His funeral was attended by a number of prominent people, including former prime minister Basdeo Panday, Opposition Leader Dr Keith Rowley, Public Administration Minister Carolyn Seepersad-Bachan and former national security minister Jack Warner.
August 3—Jeffrey Chock
Chock, a leading photographer, died at 70 at his Belmont home. He was best known for his documentation of Carnival and dance. His pictures were described as narratives which told a story. In 2006, Chock published Trinidad Carnival: Photographs by Jeffrey Chock.
August 28—Edward Hernandez
Hernandez, known for his work in the field of heritage preservation, died two days after journalist and historian Louis B Homer. Hernandez curated the Tobago Museum at Fort King George and was involved in the cultural life of Tobago for many years, co-ordinating activities for the Tobago Heritage Festival, Carifesta, and archaeological field workshops for visiting university students. He also represented Tobago at several seminars sponsored by Unesco, regional bodies and the International Council of Museums.
October 4—Ulric Cross
World acclaimed World War II hero Philip Louis Ulric Cross passed away peacefully at 96 at his home in Port-of-Spain, on October 4. Born in 1917, he served as a squadron leader in the Royal Air Force at a time when this country was still a colony of Britain.
His heroic exploits in attacking Adolf Hitler’s German army earned him the soubriquet “Black Hornet.” He became the most highly decorated aviator in the Caribbean and inspired author Ken Follett to make him the model for the character Charles Ford in his novel Hornet Flight. Cross was also an international jurist.
December 5—Michael Als
The trade union pioneer died after a prolonged illness. He was the founder of the Banking, Insurance and General Workers Union when it was known as the Bank Workers Trade Union. Als led the Young Power Movement in the 1960s which influenced the 1970 Black Power Revolution, and played an important role in the development of the trade union movement after Independence. He was a political detainee during the state of emergency in 1970 and 1971.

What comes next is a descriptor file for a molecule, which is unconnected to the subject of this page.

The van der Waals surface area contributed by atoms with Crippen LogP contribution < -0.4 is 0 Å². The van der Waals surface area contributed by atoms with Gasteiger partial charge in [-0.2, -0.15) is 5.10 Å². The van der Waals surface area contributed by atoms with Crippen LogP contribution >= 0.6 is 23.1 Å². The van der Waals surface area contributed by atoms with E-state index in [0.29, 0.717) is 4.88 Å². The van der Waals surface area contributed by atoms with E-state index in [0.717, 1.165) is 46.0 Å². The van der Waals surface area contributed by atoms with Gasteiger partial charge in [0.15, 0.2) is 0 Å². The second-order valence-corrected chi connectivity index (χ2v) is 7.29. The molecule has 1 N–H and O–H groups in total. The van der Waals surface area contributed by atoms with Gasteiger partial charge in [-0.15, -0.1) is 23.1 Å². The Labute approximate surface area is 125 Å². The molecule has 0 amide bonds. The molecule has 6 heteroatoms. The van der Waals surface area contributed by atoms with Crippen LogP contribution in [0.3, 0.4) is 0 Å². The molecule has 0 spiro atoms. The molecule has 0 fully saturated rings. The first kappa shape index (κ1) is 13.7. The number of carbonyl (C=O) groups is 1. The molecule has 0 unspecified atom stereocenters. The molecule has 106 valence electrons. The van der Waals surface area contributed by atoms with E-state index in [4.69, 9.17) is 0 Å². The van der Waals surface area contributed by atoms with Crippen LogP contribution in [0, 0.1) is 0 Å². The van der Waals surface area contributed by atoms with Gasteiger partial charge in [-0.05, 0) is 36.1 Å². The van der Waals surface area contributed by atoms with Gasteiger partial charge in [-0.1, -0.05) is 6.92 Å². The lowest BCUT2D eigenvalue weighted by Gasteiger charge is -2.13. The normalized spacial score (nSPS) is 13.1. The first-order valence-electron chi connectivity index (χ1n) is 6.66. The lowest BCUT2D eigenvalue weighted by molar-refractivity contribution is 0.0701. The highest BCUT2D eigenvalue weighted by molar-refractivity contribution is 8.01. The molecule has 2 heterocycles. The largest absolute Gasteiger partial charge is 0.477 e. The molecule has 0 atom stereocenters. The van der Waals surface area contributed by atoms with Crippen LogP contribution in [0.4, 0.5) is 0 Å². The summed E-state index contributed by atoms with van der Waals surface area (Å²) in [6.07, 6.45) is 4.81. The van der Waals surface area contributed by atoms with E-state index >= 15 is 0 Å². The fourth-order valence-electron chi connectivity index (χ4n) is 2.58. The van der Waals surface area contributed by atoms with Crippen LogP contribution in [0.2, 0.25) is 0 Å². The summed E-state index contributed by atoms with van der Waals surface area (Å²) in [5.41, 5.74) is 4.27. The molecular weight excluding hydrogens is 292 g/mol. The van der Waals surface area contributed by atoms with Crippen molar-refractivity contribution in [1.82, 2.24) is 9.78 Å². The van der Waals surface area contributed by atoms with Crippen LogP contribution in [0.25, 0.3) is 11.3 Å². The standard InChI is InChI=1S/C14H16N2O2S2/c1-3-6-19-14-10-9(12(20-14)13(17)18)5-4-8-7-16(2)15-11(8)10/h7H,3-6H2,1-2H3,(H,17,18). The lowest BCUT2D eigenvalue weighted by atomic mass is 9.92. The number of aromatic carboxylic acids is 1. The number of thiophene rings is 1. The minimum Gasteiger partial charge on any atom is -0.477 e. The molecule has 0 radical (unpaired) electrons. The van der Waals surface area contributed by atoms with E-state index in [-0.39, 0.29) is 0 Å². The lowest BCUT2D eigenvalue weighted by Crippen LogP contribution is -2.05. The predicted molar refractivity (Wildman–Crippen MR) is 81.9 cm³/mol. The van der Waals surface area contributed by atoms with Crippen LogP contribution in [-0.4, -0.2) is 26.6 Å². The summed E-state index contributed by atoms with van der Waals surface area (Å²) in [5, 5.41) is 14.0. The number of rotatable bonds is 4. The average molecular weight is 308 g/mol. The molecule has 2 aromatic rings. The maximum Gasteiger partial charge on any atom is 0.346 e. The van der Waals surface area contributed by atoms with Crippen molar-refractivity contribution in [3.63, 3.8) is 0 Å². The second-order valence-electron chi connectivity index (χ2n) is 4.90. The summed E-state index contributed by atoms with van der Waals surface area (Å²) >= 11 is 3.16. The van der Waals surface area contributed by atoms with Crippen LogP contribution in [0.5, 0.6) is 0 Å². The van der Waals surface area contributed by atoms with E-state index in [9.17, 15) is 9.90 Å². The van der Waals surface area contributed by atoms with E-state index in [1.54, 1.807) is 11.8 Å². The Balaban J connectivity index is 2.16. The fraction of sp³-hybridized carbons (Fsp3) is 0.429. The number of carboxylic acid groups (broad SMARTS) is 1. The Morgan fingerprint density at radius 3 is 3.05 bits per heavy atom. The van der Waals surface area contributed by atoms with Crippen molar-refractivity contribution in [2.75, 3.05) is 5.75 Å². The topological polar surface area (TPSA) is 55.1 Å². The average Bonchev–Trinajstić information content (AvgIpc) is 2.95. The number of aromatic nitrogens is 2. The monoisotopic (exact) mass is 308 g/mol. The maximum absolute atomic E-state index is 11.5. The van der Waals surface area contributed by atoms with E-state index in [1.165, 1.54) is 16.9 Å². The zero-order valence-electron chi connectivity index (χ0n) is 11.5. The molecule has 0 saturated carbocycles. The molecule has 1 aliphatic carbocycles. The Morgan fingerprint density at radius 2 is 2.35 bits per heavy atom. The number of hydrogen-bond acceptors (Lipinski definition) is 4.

He was also a teacher, poet, writer, cultural and political activist. His book Is Slavery Again traced the history of the working class. In his later years Als was involved in working with young people in Toco.
December 6—Emmanuel McDonald Bailey
The former top sprinter died peacefully at 93 with his family at his side. Bailey was born on December 8, 1920, and won an Olympic bronze medal in the men’s 100 metres event at the Helsinki Olympics in 1952. In 1946, he created history when he won both the 100 and 220 yards at the British Open Amateur Athletics Association Championships, amassing 15 AAA national titles.
December 26—Issac McLeod
Businessman and philanthropist Issac McLeod died on Boxing Day at the age of 74. He was known to his friends as “IT” and was a well-known quantity surveyor and prominent businessman. McLeod had provided scholarships for many people to study abroad, as well as resources for researchers interested in his home island of Tobago. He was also an avid art collector, a cricket enthusiast and a wine lover.
December 30—Akeem Adams
The former T&T Youth World Cup defender died at hospital in Hungary after suffering a massive stroke. Adams had been previously hospitalised there after suffering a heart attack in September hours after training with his clubmates at professional club Ferencvaros, and never fully recovered.